Ritsumeikan University is one of Japan’s leading global universities, with 16 faculty teams, 21 graduate schools and 35,000 students across four campuses in Kyoto and other locations. The campus itself is designed to encourage personal encounters and exchanges so students from Japan and around the world can experience the diversity of values and cultures. The Osaka Ibaraki Campus is the newest location and was designed without the usual perimeter walls, allowing the surrounding community access to the campus. The park, café and convenience store are for students as well as local residents to relax and enjoy, allowing for natural social interactions. The university building was designed with a variety of spaces, including a common area with a Japanese tatami raised-mat floor for group conversations and discussions and classrooms that can be opened without a boundary wall to the hallway.
The university needed to quickly identify technology that would allow their instructors to continue teaching students while the country dealt with lockdowns and limited movement. Kengo Kurashina, who works in the Information Infrastructure Section of the Information Systems Department at Ritsumeikan University, shared the decision process in selecting the equipment needed to support teaching in a new hybrid environment.
“In April 2020, a state of emergency was declared due to the global pandemic, and as a result, online classes were mainly one-way during the spring semester,” stated Kurashina, describing how lessons were made available for students to watch. “However, there were many requests from students and teachers for two-way communication.”
Realizing the need for technology to support a more collaborative experience, the university explored the options available and selected equipment that provided combined audio and video capabilities for the small classrooms. With the decision made, Kurashina explained, “We moved quickly to install the remote distribution equipment in all 620 classrooms.”
By the fall 2020 semester, the university began conducting hybrid classes with both face-to-face and remote students attending at the same time. For classes held in medium sized classrooms, the university realized they needed technology that combined microphone performance to capture audio throughout the space; a camera that could capture the entire classroom from a wider angle; and high-performance loudspeakers that could deliver clear audio to the entire classroom.
The Videobar VB1 met the exacting needs outlined by the university. Kurashina described the appeal of the Bose Professional solution, “When we installed the VB1 in a medium-sized classroom, the audio was transmitted clearly to the students who were participating remotely. And the VB1’s high-quality microphone performance was handy in situations where students were socially distanced throughout the classroom.”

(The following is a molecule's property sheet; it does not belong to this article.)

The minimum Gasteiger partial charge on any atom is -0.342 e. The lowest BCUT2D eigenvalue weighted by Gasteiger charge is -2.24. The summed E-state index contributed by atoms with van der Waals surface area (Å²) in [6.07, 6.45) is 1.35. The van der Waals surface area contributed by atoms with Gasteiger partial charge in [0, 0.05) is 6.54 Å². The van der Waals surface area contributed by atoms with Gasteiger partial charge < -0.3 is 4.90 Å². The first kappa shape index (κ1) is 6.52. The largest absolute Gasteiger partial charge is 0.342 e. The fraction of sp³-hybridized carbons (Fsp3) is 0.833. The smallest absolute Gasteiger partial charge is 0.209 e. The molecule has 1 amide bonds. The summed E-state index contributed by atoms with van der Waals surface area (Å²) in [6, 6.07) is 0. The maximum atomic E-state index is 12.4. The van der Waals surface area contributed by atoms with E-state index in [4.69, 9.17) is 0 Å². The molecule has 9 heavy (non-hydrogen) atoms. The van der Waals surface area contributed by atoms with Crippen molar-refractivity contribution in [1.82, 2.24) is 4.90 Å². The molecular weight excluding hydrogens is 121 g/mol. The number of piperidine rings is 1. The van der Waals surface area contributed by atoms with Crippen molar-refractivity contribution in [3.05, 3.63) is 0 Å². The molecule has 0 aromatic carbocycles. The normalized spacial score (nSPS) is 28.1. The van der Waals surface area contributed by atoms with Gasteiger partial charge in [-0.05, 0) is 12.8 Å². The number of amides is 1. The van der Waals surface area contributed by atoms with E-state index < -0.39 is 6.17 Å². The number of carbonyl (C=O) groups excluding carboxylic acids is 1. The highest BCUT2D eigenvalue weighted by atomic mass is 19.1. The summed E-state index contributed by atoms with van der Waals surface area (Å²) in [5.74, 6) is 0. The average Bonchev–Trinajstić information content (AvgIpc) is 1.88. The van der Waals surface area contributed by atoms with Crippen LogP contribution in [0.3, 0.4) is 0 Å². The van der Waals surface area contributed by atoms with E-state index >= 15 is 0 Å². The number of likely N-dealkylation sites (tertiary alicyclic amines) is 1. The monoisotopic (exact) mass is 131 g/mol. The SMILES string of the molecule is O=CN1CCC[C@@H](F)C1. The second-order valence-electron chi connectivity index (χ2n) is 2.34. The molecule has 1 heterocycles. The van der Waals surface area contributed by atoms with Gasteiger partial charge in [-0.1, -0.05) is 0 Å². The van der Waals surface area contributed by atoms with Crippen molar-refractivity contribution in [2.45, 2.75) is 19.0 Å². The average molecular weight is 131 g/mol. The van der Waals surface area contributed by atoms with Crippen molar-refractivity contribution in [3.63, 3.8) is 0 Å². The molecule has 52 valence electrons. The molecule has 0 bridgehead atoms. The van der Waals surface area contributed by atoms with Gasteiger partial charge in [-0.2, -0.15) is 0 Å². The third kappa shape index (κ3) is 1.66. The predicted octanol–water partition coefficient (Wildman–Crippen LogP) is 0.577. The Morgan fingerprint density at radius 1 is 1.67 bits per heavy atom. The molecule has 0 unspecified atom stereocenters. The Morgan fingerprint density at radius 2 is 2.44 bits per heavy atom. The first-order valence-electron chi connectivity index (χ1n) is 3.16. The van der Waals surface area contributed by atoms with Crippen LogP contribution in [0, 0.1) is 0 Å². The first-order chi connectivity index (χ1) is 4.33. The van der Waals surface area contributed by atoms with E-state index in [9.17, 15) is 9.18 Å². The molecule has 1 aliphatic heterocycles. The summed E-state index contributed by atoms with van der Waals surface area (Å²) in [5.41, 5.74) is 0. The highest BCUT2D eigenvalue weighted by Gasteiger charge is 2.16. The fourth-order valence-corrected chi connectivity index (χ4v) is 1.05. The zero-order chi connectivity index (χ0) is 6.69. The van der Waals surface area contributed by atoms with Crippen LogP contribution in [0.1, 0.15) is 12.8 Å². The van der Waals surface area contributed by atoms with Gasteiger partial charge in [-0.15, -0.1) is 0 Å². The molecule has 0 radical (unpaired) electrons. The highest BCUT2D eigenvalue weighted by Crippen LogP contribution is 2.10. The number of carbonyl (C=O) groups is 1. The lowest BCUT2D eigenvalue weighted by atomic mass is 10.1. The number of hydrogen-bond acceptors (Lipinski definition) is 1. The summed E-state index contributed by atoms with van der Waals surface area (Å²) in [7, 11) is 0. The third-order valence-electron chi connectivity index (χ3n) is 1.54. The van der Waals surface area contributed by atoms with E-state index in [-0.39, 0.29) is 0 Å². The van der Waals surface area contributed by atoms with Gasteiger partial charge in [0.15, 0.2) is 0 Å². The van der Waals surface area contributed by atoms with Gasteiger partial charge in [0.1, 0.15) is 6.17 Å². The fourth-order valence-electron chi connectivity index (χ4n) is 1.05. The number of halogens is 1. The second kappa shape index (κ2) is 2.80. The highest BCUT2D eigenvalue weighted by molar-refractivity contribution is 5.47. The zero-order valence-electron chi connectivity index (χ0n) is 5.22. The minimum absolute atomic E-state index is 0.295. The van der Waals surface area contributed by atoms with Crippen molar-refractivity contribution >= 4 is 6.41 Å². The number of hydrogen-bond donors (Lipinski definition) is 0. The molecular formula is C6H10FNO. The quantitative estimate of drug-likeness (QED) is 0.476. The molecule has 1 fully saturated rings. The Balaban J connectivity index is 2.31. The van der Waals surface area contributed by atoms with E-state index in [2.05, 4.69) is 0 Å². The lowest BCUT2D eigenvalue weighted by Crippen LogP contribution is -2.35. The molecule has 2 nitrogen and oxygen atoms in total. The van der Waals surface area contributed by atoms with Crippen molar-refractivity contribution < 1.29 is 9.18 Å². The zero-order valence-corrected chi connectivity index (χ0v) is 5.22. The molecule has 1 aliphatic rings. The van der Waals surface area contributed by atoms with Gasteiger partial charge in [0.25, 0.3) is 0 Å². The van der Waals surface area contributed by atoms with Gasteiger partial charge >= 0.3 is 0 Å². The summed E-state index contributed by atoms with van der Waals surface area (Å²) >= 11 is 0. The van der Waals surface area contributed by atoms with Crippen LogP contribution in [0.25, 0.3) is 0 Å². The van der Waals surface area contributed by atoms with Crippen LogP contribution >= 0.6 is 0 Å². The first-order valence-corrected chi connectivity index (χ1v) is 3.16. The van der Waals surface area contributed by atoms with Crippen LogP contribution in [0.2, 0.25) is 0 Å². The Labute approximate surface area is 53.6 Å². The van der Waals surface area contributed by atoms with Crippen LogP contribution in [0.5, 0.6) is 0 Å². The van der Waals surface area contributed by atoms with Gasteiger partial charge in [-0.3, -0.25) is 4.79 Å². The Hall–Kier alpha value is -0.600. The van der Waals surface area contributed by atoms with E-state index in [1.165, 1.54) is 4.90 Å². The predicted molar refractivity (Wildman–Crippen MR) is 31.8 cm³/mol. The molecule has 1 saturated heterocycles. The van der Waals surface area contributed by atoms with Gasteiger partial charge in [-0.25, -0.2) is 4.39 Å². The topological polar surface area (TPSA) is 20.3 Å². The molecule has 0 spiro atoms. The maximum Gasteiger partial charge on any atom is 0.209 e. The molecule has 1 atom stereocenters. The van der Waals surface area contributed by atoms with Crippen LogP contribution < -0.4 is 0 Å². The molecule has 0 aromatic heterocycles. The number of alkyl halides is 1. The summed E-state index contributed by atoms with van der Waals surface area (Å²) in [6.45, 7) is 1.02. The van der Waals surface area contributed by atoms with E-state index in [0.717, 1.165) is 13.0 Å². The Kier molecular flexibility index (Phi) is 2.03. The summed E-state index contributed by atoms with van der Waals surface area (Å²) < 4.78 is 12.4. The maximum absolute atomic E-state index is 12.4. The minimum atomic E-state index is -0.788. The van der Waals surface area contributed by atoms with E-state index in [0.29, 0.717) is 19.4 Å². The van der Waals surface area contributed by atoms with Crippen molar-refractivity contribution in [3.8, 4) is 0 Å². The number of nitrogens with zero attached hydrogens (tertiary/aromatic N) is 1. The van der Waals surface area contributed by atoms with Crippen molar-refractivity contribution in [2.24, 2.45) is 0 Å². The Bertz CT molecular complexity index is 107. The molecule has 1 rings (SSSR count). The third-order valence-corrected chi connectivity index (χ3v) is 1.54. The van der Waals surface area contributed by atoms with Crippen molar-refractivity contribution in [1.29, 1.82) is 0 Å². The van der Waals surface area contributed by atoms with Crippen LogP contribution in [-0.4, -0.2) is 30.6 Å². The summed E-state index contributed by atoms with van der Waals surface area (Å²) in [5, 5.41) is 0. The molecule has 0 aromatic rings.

Setting the Videobar VB1’s exclusion zones effectively reduced the ambient room noise from the ventilation fan, which was naturally louder due to its increased use in support of the university’s commitment to student health and safety. The Videobar VB1, used in classrooms with 20 to 30 students, was ideal for hybrid classes, supporting the university’s commitment to teach students on and off campus. The single-cable, USB conferencing device with its all-in-one camera, beam-steering microphones and loudspeaker is mounted on a tripod stand so that it can be moved freely to any position and height as needed for each class. For teachers who move around the classroom, the auto framing function is a valuable feature enabling everyone to see and understand the instructor or whiteboard.
Kurashina also noted an additional benefit of having the camera and microphones together in this all-in-one device, “With cameras and microphones in each classroom, we can easily record discussions and archive them as memoranda or minutes. In that sense, it’s much more cost-effective than buying fixed cameras and recording equipment.”
For Kurashina, who sets up and manages the system, the flexibility of the configuration software was also very appealing. “The simplicity of the software and its ability to be intuitively customized to suit each environment — including the ability to see where the microphones are focused and the ease of setting exclusion zones — is a major attraction of the VB1.”
While the global situation forced many to rethink how people interact each day, it provided the Ritsumeikan University the opportunity to overcome the major barrier of distance and employ a new approach to teaching. “We had to immediately act on projects that we had planned to address over the next ten years. This also allowed us to explore a lot of possibilities,” Kurashina explained. “We’ll continue to use the remote equipment as standard equipment even when our students return to on-site learning. The Videobar VB1 provides smooth and active remote communication, enabling a high level of hybrid teaching styles where students can participate in face-to-face classes from remote locations.”
The Videobar VB1 brought clear improvements to Ritsumeikan University, allowing for the quick adoption of remote communication and teaching in the classroom. The flexibility it provides will enable a wider range of diverse communication — supporting the Ritsumeikan University’s continued evolution into a more active and synergistic place of learning.